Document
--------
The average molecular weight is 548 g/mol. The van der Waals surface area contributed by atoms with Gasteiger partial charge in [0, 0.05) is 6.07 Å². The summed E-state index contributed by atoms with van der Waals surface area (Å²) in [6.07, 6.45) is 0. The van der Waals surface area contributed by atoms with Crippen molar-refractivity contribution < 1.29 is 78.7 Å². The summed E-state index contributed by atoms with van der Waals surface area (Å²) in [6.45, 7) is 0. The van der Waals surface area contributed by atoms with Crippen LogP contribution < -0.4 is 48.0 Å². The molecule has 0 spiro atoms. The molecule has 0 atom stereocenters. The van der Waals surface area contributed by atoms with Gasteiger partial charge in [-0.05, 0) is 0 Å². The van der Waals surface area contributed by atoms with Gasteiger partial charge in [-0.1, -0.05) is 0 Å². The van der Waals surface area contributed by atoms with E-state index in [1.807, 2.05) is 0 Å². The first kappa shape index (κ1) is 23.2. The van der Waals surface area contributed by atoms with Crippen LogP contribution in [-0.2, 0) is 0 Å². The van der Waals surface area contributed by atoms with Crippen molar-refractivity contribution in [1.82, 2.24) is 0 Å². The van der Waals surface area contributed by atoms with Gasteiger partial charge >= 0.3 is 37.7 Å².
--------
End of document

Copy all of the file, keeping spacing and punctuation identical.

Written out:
The average molecular weight is 548 g/mol. The van der Waals surface area contributed by atoms with Gasteiger partial charge in [0, 0.05) is 6.07 Å². The summed E-state index contributed by atoms with van der Waals surface area (Å²) in [6.07, 6.45) is 0. The van der Waals surface area contributed by atoms with Crippen molar-refractivity contribution < 1.29 is 78.7 Å². The summed E-state index contributed by atoms with van der Waals surface area (Å²) in [6.45, 7) is 0. The van der Waals surface area contributed by atoms with Crippen LogP contribution < -0.4 is 48.0 Å². The molecule has 0 spiro atoms. The molecule has 0 atom stereocenters. The van der Waals surface area contributed by atoms with Gasteiger partial charge in [-0.05, 0) is 0 Å². The van der Waals surface area contributed by atoms with Gasteiger partial charge in [-0.1, -0.05) is 0 Å². The van der Waals surface area contributed by atoms with E-state index in [1.807, 2.05) is 0 Å². The first kappa shape index (κ1) is 23.2. The van der Waals surface area contributed by atoms with Crippen LogP contribution in [-0.2, 0) is 0 Å². The van der Waals surface area contributed by atoms with Crippen molar-refractivity contribution in [1.82, 2.24) is 0 Å². The van der Waals surface area contributed by atoms with Gasteiger partial charge >= 0.3 is 37.7 Å².